Donning my music overalls

“Opportunity is missed by most people because it is dressed in overalls and looks like work.” — Thomas Edison
I recorded the guitar part first, using my new Taylor jumbo 12-string. I played once through on the melody of an Irish jig, then switched to rhythm, playing chords four times through. (Traditional dance tunes are short.) The third time on chords I used a bass run I had devised a few days earlier, a catchy hook that haunted my brain until bedtime the day I created it. After recording the guitar part I moved to mandolin for the main melody, but when I started the recorder I looked down and saw the strings were tarnished. Well, so much for a finished track today, I thought. I can’t release a tune with sound dampened by old strings, but I recorded it anyway just to see how the parts fit together.
When I played it back, I noticed that I was picking too hard on the mandolin. I spent years developing a light touch, and I dislike hearing a hard attack in my playing, so overpicking further made the track a bust. Next, I noticed that my catchy bass run clashed with part of the melody, and the guitar part was short of my standard of perfection.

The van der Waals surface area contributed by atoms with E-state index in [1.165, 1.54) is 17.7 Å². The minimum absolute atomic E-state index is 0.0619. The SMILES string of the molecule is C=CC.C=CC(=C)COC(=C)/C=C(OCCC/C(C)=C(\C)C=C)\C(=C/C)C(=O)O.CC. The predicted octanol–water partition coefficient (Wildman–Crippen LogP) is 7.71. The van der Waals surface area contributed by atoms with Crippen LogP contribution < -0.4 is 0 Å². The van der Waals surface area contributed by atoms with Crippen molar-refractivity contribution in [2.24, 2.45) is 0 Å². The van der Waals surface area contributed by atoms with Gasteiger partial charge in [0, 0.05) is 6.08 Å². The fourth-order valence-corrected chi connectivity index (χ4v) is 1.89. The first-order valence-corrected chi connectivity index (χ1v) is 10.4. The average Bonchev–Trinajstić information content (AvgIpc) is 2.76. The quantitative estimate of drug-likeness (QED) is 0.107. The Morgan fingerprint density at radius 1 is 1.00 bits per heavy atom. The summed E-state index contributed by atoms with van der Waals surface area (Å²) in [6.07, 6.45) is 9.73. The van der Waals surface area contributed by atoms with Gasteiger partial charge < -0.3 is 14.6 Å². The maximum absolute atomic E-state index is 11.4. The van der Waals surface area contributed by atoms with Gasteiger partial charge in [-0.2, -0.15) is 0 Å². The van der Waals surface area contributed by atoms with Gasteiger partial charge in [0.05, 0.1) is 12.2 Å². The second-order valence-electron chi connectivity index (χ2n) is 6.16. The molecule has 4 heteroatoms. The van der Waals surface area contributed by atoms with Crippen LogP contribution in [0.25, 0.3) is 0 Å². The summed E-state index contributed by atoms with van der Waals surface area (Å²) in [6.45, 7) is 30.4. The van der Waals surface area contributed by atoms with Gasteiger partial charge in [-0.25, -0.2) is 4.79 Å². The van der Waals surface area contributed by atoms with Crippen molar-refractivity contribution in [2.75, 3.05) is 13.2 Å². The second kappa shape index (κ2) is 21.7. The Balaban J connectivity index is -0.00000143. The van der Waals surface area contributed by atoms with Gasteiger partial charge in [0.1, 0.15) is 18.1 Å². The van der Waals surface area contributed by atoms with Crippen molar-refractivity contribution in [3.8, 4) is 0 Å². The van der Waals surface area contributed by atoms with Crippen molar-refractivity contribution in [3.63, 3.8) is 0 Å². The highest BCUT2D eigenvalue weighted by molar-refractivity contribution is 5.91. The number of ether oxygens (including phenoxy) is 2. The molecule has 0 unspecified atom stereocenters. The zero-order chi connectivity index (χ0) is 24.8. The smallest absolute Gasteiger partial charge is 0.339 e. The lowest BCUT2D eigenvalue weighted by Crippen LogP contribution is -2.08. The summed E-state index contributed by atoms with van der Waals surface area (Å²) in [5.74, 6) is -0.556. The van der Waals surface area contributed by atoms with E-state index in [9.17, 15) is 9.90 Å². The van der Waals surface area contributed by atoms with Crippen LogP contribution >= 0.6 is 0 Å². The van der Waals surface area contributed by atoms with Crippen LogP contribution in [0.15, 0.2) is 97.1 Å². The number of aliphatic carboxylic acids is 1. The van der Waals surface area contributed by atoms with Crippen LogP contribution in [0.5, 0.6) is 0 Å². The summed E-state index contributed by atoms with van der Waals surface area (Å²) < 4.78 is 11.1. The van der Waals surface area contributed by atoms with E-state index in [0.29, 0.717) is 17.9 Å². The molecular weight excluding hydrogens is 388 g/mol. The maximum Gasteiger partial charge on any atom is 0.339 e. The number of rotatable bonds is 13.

Tracing my music roots

I’m curious if I can trace my love of Scottish and Irish music through a specific ancestor back to the homeland. As long as I’ve played violin, long before I knew that traditional Scottish fiddling existed, I felt an intense call to play Scottish music. That longing may have originated in my ancestry.
Robert Crum, William Cran and Robert MacNeil in “The Story of English,” published in 1986 and based on the PBS television series, wrote about the cultural impact of the planting of settlers in northern Ireland. The English, always trying to quash, oust and otherwise defeat the rebellious Celts who had the gall to want to rule their own lands and have freedom to worship as they chose, enacted a series of measures intended to break the rule of the Celtic chiefs in Ulster, the northern kingdom of Ireland. (I added that bit of editorializing.) King James confiscated the lands of the Lords of Tyrone and Tyrconnel, say the messieurs, and granted the territory in the north to English and Scottish planters, the bulk of the new tenants coming from Scotland. About 200,000 Lowland Scots — those who lived in the south of Scotland — went to Ulster, mainly to northeast Ireland, in the first decades of the 17th century, and 2 million of their descendants migrated to America in the 18th and 19th centuries and the early part of the 20th century. My McClintick ancestors may have been among those Scots-Irish immigrants.

My Mountain Dulcimer Parents